Eastern Iowa Same Sex Couples Cheer Supreme Court Ruling
By Dave Franzman, Reporter
JOHNSON COUNTY, Iowa - Friday’s Iowa Supreme Court decision to recognize both lesbian parents on state birth certificates had special meaning for one Johnson County couple.
Had the law changed years ago, Gina Glass and Martha Wilson might have saved about $10,000 in legal expenses and a lot of headaches. That’s probably what it cost when one partner had to legally adopt four children she already considered a part of her own family.
Glass and Wilson became same sex partners more than 20 years ago. They got legally married in Iowa in 2009 shortly after it became legal for same sex couples. By that time, their family included four children ranging in ages now from 9 to 14.
As the birth mother, Wilson was always listed on the birth certificate. But Glass had to jump through legal hoops to prove herself a worthy parent and be recognized as a parent in the eyes of the law.
“To want to have kids, to raise kids—have them for 14 years. Then to have to prove my willingness, desire and ability to be a parent when we planned the births and parenthood from the beginning was upsetting,” Glass said.
Her spouse, Wilson, added “it was a bunch of unnecessary bureaucracy. Gina was there from the beginning.”
Wilson got pregnant each time through artificial insemination like the couple that filed the court case in Des Moines. And each time, the legal process to unite Glass with her partner’s children was the same. There were home visits from social workers, providing copies of tax returns, trips to juvenile court and, of course, lots of legal bills. Each time it took about six months before Glass was declared related to the children by virtue of adoption.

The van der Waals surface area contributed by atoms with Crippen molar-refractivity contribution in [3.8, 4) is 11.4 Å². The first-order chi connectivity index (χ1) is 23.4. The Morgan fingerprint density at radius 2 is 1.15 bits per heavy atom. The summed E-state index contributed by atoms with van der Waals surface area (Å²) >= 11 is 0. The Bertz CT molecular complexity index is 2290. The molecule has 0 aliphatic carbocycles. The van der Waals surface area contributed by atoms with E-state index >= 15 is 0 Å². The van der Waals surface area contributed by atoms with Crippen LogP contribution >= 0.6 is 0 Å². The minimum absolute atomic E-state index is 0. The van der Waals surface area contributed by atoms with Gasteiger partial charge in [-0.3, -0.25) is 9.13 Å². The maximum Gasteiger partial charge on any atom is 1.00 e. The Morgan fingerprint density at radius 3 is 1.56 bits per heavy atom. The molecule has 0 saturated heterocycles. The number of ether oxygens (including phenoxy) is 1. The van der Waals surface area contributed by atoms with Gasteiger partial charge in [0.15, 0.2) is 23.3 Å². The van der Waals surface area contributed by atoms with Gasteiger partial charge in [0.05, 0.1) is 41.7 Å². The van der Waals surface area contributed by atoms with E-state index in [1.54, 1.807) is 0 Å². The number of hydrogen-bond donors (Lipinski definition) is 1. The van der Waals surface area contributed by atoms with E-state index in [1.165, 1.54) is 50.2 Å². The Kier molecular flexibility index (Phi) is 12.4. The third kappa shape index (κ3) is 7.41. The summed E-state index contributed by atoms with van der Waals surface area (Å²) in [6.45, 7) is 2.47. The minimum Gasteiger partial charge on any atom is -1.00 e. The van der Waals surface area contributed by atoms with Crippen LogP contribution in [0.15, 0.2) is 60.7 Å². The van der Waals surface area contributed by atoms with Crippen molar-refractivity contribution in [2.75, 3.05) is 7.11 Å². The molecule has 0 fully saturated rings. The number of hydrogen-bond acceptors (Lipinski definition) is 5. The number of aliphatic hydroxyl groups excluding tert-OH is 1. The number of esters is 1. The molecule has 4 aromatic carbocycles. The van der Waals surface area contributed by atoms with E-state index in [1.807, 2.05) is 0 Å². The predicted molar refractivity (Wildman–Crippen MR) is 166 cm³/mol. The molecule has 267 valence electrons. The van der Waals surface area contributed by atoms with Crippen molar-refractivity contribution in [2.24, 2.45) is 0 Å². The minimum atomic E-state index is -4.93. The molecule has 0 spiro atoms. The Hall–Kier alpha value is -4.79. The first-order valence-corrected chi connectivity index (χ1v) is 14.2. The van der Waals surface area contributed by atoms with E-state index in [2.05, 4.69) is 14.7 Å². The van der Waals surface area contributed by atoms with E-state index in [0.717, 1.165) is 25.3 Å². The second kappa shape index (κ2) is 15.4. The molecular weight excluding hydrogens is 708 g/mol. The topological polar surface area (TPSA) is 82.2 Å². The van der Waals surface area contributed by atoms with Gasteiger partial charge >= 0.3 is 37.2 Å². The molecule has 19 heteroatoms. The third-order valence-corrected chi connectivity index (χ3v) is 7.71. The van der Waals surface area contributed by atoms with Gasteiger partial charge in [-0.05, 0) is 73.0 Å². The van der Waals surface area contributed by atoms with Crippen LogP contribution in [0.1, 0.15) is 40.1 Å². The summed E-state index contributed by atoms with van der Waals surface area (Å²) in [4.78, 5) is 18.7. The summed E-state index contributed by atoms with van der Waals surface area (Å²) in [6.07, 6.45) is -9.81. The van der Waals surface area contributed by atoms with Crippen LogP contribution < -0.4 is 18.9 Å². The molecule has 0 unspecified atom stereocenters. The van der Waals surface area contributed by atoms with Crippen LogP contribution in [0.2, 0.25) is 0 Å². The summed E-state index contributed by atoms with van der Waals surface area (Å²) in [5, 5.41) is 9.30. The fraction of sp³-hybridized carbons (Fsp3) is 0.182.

Glass said the court ruling won’t help them now. But Wilson said they are certainly thrilled for others.
“I thought about a couple I know who are legally married and they’re pregnant right now. And how different it will be for them. This is their second child. The first child, it was my adoption process (for the non-birth mother). Now the minute that child is born they’re both legally parents and I think that is so cool,” Wilson said.
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